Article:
Card Meaning: XIII Death

The Death
Element: Water
Astrology: Scorpio
Hebrew letter: Nun, נ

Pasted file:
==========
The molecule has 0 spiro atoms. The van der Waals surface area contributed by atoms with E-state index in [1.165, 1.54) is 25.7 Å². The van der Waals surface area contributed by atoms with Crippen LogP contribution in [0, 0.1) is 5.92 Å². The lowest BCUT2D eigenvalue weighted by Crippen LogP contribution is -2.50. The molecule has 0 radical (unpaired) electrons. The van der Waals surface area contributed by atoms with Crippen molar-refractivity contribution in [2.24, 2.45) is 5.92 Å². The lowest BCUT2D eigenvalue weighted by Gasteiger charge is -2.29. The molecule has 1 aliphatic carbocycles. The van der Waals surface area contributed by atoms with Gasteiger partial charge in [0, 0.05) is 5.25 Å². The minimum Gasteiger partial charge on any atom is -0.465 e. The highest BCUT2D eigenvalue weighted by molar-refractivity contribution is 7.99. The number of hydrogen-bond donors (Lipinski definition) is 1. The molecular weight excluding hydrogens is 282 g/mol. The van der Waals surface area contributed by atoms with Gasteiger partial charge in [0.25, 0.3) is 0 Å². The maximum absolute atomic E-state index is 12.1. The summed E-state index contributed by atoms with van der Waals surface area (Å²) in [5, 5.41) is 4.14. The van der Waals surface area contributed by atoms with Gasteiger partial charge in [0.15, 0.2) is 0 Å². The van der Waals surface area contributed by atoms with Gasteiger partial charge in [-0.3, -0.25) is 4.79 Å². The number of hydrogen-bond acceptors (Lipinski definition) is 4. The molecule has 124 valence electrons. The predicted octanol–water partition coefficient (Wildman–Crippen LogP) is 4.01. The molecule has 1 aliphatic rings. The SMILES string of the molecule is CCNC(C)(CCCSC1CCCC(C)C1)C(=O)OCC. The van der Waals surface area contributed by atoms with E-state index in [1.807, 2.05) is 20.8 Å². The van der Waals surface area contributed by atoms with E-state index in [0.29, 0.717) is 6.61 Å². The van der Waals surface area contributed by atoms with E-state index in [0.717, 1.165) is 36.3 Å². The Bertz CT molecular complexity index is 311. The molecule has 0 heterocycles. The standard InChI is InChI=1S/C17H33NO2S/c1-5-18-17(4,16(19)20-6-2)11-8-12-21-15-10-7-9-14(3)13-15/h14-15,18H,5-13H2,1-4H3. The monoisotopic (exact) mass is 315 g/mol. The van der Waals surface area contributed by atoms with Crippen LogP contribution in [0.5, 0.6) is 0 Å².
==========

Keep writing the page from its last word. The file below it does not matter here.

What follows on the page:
The change of perspective through which The Hanged Man have passed is truly transformational, thus it is natural that the next card is all about transformation, a birth of something new after something old has died. This card is certainly and unjustly one of the less popular when it shows up in the reading. In the west even the word is sometimes stygmatized while in the east, people are more likely to understand that death is integral part of cycle of life, nothing new can ever happen if something old doesn't perish. This card can actualy mean the "true" death but is primarly about a transformation, the endings. The end of your current employment that you are not satisfied with, of some kind of relationship in your life, maybe it signifies moving to a new house or just changing a personal image. In fact, many times we are delighted something is finally over and done with. The  ones who are afraid of this card are those that don't understand that the change is beneficial and that it is happening all the time. Look at yourself ten, twenty years ago and you will see that some parts of you, some beliefs you had have died while some other have taken their place. The only reason why transformation is illustrated in a such catastrophic tone is because it is often fought agains by those whose egos are afraid of the change. Just look at our politicians today all over the globe, they are certain to experience this card on one level or the other, because Death, just like Justice is fair and inevitable.